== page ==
Today, I learned that a piece of my childhood died. Not just my childhood, but yours too, and our grandparents’, and also their grandparents’ childhoods if they were lucky. Today, I read that the New England Confectionery Company has closed its doors. Since 1847, this small factory in Revere, Massachusetts has produced such goodies as Clark Bars, Mary Janes, and those Sweetheart conversation hearts you got for Valentines Day. And yes, they made Necco Wafers, from the very beginning, two decades before the Civil War. NECCO was in financial distress and was recently sold to another candy company, which subsequentlly announced that it was immediately shutting down the old NECCO product lines. Not with a bang, but a whimper.
You remember Neccos. Those rolls of chalky brittle disks in eight dusty colors? Lemon, lime, clove, cinnamon, licorice, chocolate, wintergreen, orange. You probably thought they'd been gone for years. An article I read several months ago discussed the company's troubles, and speaking about the candy itself the article wagged that 50% of the country thought Neccos were the worst candy ever made, even fouler than circus peanuts. The other 50% of the country thought they were even worse than that. But regardless of when you last slipped one onto your tongue (Catholic kids used to pretend they were communion wafers, admit it) you have to agree that the company’s fall into oblivion is a minor tragedy. Another piece of Americana that no one will remember in a few years.
And all that completely ignores the fact that there are a lot of folks like me out there who really LIKE these bite sized treats. They pack a lot of flavor, you can share them with your bride, you can eat them in bed without a mess, and if you leave them on your desk at work NO ONE is going to steal them. How excited I was as a kid to buy a roll for a nickel up at the corner, and try to make that roll stretch for more than a day. (Who am I kidding, I couldn’t stretch them for more than an hour back then.) The special consideration of which end was the best one to open, usually driven by how close to the end I could spy a purple one. The care taken to have a hand at the ready beneath, just in case the end ones were broken, which happens at least half the time. They are delicate little buggers. The examination of the “dust” on the candy (the corn starch that keeps them from sticking together, and makes some people believe they are "old" no matter how fresh they are) and the NECCO imprint on each wafer. Eating the first one, trying to hold it in my mouth forever before surrendering five seconds later and crunching down on it. Reaching for the next one, almost inevitably a white one for some reason.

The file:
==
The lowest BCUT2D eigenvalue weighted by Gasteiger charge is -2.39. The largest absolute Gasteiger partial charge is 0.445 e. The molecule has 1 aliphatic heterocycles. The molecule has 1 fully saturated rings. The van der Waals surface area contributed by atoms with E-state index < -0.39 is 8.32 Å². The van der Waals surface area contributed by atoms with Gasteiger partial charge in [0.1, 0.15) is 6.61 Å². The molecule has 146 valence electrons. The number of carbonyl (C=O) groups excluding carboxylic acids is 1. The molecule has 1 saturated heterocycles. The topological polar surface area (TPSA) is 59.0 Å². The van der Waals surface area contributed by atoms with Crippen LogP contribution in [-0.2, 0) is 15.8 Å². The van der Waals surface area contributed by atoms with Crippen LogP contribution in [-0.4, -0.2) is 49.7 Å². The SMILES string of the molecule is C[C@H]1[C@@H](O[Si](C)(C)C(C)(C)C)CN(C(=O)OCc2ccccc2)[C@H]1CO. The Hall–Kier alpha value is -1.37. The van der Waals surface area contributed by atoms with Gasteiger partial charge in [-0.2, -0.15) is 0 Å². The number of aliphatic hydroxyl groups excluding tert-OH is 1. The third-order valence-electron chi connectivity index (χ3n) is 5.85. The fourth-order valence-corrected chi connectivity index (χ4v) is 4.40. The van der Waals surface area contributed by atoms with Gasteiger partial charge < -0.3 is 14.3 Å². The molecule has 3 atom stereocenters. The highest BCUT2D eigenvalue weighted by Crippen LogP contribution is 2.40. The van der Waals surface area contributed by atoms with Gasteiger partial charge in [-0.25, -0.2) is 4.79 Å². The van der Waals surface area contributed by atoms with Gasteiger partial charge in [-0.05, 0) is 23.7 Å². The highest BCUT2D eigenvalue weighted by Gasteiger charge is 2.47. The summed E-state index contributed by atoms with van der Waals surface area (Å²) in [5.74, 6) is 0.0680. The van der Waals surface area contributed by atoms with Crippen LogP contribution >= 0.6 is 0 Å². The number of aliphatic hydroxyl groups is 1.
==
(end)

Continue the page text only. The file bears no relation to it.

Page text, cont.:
No, a Necco didn’t have gooey sea salt caramel or handcrafted chocolate, it didn’t have sour pucker powder, it didn’t pretend to be some nasty nasal excretion designed to gross out parents and guarantee sales to 10 year old boys. It was just a simple candy, with honest flavor. Neccos were just plain enjoyable. They were summers reading Tolkien and chilly high school football evenings in the bleachers and a self-provided reward after delivering the last newspaper of the day. Unless you were among the unenlightened 50% who hated them or the 50% who despised them.
I know the facts of business. When the news of the financial troubles hit, I stopped at the mega-drug store and bought a few rolls. As I put them on the counter and answered the pimply clerk's puzzled expression as to why I wanted all six rolls, he just shrugged and said “No one eats these.” (Marketing genius, that one.) And no company, no matter its august history can survive without some indication that profits are on the horizon. Still, this little bit of life’s passing makes me melancholy.
Perhaps one day, when Antiques Road Show is in its 80th season in the mid 2070’s, some young child from Martian Colony 4 will produce a dusty roll found in his grandfather’s airtight storage bin next to the old baseball cards. And the appraiser will have to explain the mystery of why the candy was ever made and chuckle that the taste and condition of the candy is largely unchanged from when it was made a century earlier, but that due to the condition of the wrapper it is only worth $10000. If I am here at that point, I’ll buy it from that kid – Neccos are certainly worth a lot more than that.